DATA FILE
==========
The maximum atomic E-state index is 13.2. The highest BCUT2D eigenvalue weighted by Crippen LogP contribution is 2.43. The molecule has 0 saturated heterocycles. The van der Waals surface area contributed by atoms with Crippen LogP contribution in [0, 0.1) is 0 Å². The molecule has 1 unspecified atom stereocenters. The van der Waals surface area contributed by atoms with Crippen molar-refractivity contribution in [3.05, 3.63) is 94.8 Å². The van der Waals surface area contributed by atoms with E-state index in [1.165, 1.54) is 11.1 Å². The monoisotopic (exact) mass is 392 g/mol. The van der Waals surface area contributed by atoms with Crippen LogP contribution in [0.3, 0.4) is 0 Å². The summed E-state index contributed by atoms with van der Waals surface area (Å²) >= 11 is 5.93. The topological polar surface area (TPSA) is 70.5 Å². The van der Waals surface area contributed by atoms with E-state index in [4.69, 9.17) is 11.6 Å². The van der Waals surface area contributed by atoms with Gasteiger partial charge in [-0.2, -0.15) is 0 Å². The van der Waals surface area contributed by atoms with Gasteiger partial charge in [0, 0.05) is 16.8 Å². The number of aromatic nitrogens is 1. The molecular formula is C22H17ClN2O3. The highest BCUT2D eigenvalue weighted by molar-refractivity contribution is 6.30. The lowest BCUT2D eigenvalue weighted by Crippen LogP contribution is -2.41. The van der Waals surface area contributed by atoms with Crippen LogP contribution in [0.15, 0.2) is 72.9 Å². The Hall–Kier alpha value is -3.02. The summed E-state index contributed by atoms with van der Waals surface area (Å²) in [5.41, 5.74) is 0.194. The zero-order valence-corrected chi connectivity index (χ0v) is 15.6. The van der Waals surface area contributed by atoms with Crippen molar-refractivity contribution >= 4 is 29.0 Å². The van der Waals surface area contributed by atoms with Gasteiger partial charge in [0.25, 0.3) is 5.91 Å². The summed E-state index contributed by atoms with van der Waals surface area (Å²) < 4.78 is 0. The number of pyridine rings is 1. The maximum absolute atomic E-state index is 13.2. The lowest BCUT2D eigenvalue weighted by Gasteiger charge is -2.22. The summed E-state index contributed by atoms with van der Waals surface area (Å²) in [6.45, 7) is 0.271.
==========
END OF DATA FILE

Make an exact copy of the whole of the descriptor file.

The maximum atomic E-state index is 13.2. The highest BCUT2D eigenvalue weighted by Crippen LogP contribution is 2.43. The molecule has 0 saturated heterocycles. The van der Waals surface area contributed by atoms with Crippen LogP contribution in [0, 0.1) is 0 Å². The molecule has 1 unspecified atom stereocenters. The van der Waals surface area contributed by atoms with Crippen molar-refractivity contribution in [3.05, 3.63) is 94.8 Å². The van der Waals surface area contributed by atoms with E-state index in [1.165, 1.54) is 11.1 Å². The monoisotopic (exact) mass is 392 g/mol. The van der Waals surface area contributed by atoms with Crippen LogP contribution in [0.3, 0.4) is 0 Å². The summed E-state index contributed by atoms with van der Waals surface area (Å²) >= 11 is 5.93. The topological polar surface area (TPSA) is 70.5 Å². The van der Waals surface area contributed by atoms with E-state index in [4.69, 9.17) is 11.6 Å². The van der Waals surface area contributed by atoms with Gasteiger partial charge in [-0.2, -0.15) is 0 Å². The van der Waals surface area contributed by atoms with Gasteiger partial charge in [0, 0.05) is 16.8 Å². The number of aromatic nitrogens is 1. The molecular formula is C22H17ClN2O3. The highest BCUT2D eigenvalue weighted by molar-refractivity contribution is 6.30. The lowest BCUT2D eigenvalue weighted by Crippen LogP contribution is -2.41. The van der Waals surface area contributed by atoms with Crippen LogP contribution in [0.15, 0.2) is 72.9 Å². The Hall–Kier alpha value is -3.02. The summed E-state index contributed by atoms with van der Waals surface area (Å²) in [5.41, 5.74) is 0.194. The zero-order valence-corrected chi connectivity index (χ0v) is 15.6. The van der Waals surface area contributed by atoms with Crippen molar-refractivity contribution >= 4 is 29.0 Å². The van der Waals surface area contributed by atoms with Gasteiger partial charge in [0.25, 0.3) is 5.91 Å². The summed E-state index contributed by atoms with van der Waals surface area (Å²) < 4.78 is 0. The number of pyridine rings is 1. The maximum absolute atomic E-state index is 13.2. The lowest BCUT2D eigenvalue weighted by Gasteiger charge is -2.22. The summed E-state index contributed by atoms with van der Waals surface area (Å²) in [6.45, 7) is 0.271.